in collaboration with

Mamoru Oshii (2/4)

Film Director
Ghost in the Shell

A City Robbed of its Memory

Since the 3.11 earthquake and tsunami disaster, the theories on the relocation of the capital or capital function has become even more popular. Starting with Patlabor 2: The Movie (1993), Director Oshii has explored his own ideas of national security and wars in many of his films. How does someone like him see the centralized capital function of Tokyo?

“People tend to forget that Tokyo is a port city in a bay. A port city opens to the sea for trade, but at the same time introduces many risks. If you want to create a secure capital, it is most logical to put it inland. What I am saying is, are we sure we want to place our country’s entire central system in a location like Tokyo? With that said, I also believe that it isn’t very realistic to divide up the capital’s functions into multiple locations.”

“For example, if we wanted to seize Tokyo, all we would have to do is get one warship in Tokyo Bay and the main system of all 23 districts would fall into its missile range. It could even be a submarine. Maybe a missile wouldn’t even need to be launched.”

Edo Castle

“Commodore Perry of the Black Ships knew this, which is why he headed straight for Tokyo Bay, instead of Yokohama. He came on steamboats instead of sailboats, because the Bay will be difficult to enter with only sail winds. The steamboat allowed him to go all the way into his opponent’s territory and easily contain Edo castle and the whole city of Edo in its cannon’s range. Today, this situation remains unchanged.”

But once you land in Tokyo, there is no main military target to overthrow. Even if there is a will to fight, there is nothing to go after. This, in Oshii’s analysis, shows that Tokyo is a rare city that was planned and constructed without war and defense strategies in mind.

“Many capital cities in Europe are actually forts. This comes from their long history of war associated with the creation of a capital. Without capital cities, wars never materialized. Wars used to be just fights that lead to beating each other to death. With the establishment of the capital city, it allowed the conflict to have an aim or a theme. In order to end a war, the capital needed to be seized. That is why the Nazis went for Moscow, and the Allied Forces went for Berlin.”

“Tokyo, on the other hand, was indeed burned to a crisp during World War II, but it never saw heavy fighting on its soil, nor was it completely colonized. I guess the Allied Forces didn’t know how to go about seizing Tokyo. It’s just a city that is flat and goes on forever like an open field. So they chose the method to force Japan’s surrender by burning the whole city of Tokyo down, and dropping the atomic bomb on far-off towns like Hiroshima and Nagasaki.”

“Therefore, Tokyo is a very unique city in this world, incapable of embodying the theme of war. Even the Meiji Restoration saw no bloodshed. Since the fall of the Edo Shogunate, its last feudal regime, Tokyo has never been a battlefield. Only the air raids happened. There wasn’t any special military or defense solutions in response to those airstrikes, and after all was said and done, the air raids were treated like the Great Kanto Earthquake: a natural disaster that suddenly destroyed everything. On the pile of ashes, another defenseless city was built: Tokyo.”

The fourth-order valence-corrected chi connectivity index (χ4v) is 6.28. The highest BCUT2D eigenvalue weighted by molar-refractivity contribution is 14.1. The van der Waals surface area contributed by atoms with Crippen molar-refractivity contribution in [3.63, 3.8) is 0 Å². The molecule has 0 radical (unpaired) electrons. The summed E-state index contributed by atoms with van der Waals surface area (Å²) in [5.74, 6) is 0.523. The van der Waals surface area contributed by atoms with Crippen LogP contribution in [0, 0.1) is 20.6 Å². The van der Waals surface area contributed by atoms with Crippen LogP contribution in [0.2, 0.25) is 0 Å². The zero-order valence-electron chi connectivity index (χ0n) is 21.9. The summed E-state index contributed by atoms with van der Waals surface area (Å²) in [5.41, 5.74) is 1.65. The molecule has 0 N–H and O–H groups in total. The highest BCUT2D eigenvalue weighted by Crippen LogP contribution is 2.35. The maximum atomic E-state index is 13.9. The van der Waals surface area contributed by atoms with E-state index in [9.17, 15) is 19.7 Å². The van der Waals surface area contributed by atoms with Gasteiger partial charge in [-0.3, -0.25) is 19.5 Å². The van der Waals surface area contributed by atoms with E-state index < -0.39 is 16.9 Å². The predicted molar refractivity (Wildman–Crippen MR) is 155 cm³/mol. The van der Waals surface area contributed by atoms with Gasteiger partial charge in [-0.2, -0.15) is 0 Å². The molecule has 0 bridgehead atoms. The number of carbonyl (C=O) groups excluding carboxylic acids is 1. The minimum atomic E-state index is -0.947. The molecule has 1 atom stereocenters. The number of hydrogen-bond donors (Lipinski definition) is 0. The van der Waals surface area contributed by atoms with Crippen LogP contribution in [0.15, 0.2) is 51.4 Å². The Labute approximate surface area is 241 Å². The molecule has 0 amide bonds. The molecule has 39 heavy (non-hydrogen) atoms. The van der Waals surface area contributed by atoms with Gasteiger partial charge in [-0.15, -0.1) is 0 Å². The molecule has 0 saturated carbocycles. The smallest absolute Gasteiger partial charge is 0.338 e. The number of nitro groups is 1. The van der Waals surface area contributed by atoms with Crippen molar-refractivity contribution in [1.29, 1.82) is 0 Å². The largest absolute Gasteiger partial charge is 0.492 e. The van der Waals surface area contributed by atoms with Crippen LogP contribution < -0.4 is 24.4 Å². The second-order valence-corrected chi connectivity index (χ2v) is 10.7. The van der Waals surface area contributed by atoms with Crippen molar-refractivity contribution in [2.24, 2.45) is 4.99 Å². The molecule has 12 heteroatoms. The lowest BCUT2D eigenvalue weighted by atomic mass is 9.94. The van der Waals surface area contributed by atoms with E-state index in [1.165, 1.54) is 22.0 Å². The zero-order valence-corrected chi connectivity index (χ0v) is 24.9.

In the 20th Century alone, Tokyo went through two unwanted major reconstructions. Tokyo was damaged to a point beyond recognition and over 200,000 people perished in the Magnitude 7.9 Great Kanto Earthquake in 1923. Within only twenty years, the U.S. air raids took place between the years of 1944 and 1945. The Tokyo we see today is not the result of someone’s precise planning, nor is it a perfect picture. It’s a city that entirely plastered over itself and its memory to enable people to survive.

“If there is one place I could think of that still holds some sentiment or the old memory of Tokyo, also sometimes expressed in films, it is probably the coastline. Somehow, only there, some sense of what makes Tokyo “as it was” is found, and is a basis for a sentimental bond. When the sun is going down, it seems like Tokyo’s oldest memories come into light. But other than that, I can’t think of anywhere else.”

“Basically, the question is, is Tokyo really that attractive? Is it a city that offers a sense of belonging for its people? Every city must offer some sentiment. In Europe, symbolically the towns hold a central plaza with a church. Within that format, people are able to come across their everyday bond to their city, but Tokyo doesn’t have anything like that, you see. There is no such thing as a plaza. Like the Central Park for New Yorkers, there is no place in Tokyo that thoughtfully offers sentiment. The city doesn’t even have a belly button to tie those feelings to.”

“If I exaggerated, I could say that on land Tokyo only has corporate buildings and bars, and the rest is clusters of shopping malls. Therefore, it is on the outskirts or only on the edges, where you will find some of this sentiment of the past. The memory of the inland areas has long been melted away and is unrecognizable. What I am saying is, the only place that preserves this aura is where the surf meets the land. I feel like the twilight hour there, by the sea, tells the true story of the city called Tokyo, and how it came to be.”

(Interview: Manami Iiboshi, Translation: Mika Anami)

  Tokyo Bay

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